What is Small Claims Court/May I file a lawsuit in Small Claims Court?
The Civil Division is designed to allow collection agencies, a collection agent, a firm, an association, a corporation or an individual being represented by an attorney, to file a claim to settle certain disputes that are not in excess of $25,000.00. These may include recovery for damages to personal property, money owed, or for delivery of personal property. Suits involving contracts, security deposits and warranties are also common. A civil lawsuit usually deals with private rights of individuals, groups or businesses. Any claim in excess of $25,000.00 must be filed in Circuit Court.
An example of a civil lawsuit is a collection agency suing an individual for a medical debt or a credit card company suing an individual for a past due bill.
The Complaint
A civil action is commenced by a plaintiff bringing a written complaint to the Clerk. This is known as “filing” the suit. A blank complaint form is provided by the Court to ensure that the specified information is contained in the complaint. The Clerk must file mark the complaint, which will note the date and precise time of filing, which establishes venue. The complaint must include the following information to serve its legal purpose:
  • The names and current addresses of the plaintiff and the defendant;
  • The amount of money claimed or a description of the property to be recovered;
  • A brief description of why the plaintiff believes the defendant owes the amount of money or property claimed;
Additional documents can be attached to the complaint form if the plaintiff deems it necessary. Once the complaint is accepted by the Clerk and filed by the court, the Clerk will issue a summons and cause it to be delivered for service. The summons will inform the defendant that an action has been filed against him/her.
Serving the Lawsuit
An action is not commenced unless the defendant is served with the claim form which must be done within one hundred twenty (120) days of filing. The plaintiff may elect to have the summons served on the defendant by certified mail/restricted delivery, by the sheriff's office or private process server. Each defendant must be served, otherwise, the Court does not obtain jurisdiction over the defendant. A copy of an answer and affirmative relief form is provided by the Court and included with the claim form for service. The complaint, summons and answer form shall all be served together. The Court must have proof of service showing the date of service before proceeding with any further actions.
Additional Information about serving the lawsuit
1. Sheriff - The fee is set by the Sheriff's Office. The plaintiff pays the Sheriff directly unless the Court has made other arrangements. (The Cleburne County Sheriff charges $50.00 per person to be served and only serves residents of Cleburne County)
2. Private Process Server- A list of individuals who may serve papers is available at the Clerk's Office. The private process server fees vary and are paid directly to the process server.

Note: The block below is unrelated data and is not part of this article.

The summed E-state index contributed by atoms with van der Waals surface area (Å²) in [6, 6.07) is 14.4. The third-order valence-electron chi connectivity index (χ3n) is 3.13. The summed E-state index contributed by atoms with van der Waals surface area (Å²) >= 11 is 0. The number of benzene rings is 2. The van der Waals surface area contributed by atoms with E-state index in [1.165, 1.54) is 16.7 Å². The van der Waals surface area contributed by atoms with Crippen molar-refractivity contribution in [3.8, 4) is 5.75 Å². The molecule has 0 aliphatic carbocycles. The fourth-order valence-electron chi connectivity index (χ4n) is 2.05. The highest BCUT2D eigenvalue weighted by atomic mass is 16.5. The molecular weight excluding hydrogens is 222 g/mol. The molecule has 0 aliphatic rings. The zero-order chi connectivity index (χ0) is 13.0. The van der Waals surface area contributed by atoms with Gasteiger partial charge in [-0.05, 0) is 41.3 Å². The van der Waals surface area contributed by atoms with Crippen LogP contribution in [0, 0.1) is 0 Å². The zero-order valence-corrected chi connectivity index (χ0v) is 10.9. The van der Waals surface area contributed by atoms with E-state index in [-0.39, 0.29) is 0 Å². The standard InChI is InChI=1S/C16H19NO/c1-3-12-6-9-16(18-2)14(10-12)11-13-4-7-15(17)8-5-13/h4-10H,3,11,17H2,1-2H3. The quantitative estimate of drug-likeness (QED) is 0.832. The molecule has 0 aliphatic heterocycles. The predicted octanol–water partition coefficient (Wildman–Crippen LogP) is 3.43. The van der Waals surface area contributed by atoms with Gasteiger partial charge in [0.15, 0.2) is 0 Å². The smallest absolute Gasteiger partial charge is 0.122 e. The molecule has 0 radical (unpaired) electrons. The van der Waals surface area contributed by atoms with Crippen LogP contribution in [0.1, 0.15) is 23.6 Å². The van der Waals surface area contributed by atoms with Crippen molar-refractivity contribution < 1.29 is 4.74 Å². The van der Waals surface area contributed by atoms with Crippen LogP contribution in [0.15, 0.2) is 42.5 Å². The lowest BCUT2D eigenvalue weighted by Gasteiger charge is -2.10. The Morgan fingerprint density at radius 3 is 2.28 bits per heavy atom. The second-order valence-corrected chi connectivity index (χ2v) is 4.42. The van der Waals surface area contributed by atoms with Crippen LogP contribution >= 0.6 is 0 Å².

3. Certified Mail, return receipt, restricted delivery through the U.S. Post Office- The fee is approximately $12.00 per mailing. The defendant must sign and pickup the certified mail/restricted delivery in order for service to be perfected.
**If the complaint is filed in the Small Claims Division, the Clerk will prepare the service copies to be delivered to the Sheriff's Office, or provide you with the action to have served by process server or certified mail. If the complaint is filed in the Civil Division, the plaintiff is responsible for delivering the complaint and summons to whichever entity they choose to use for service.
Responding to a Lawsuit, the Answer
The defendant has thirty (30) days to answer the complaint. The defendant can answer the complaint as follows:
-I admit everything in the Complaint and Civil Summons and do not want a trial.
-I admit that I am responsible, but not for the total amount claimed by the plaintiff(s) and request a trial.
-I deny that I am responsible at all and request a trial.
*The defendant is required to mail a copy of the answer to the plaintiff and to the Court. If the defendant admits everything, he may wish to contact the plaintiff to make arrangements to satisfy the debt. When a trial is requested, the Clerk usually sets a trial date within thirty (30) to forty-five (45) days. The clerk mails notice to the address provided.
Filing a Counterclaim
A counterclaim is a claim presented by a defendant against the plaintiff for a claim. Counter claims are permitted and can be filed at the discretion of the defendant.
If You are the Defendant
If you have been named as a defendant in a civil or small claims action and have received a summons and complaint, this means that you are being sued. If you don’t know why you are being sued, contact the plaintiff and ask for an explanation.
Never ignore a summons or notice to appear in court even if you think the case is wrong, unfair, or has no basis. If you do not appear in court at the proper time and date, the court may still hear and decide the case without you and you may lose the suit by default.
Hearings and Trials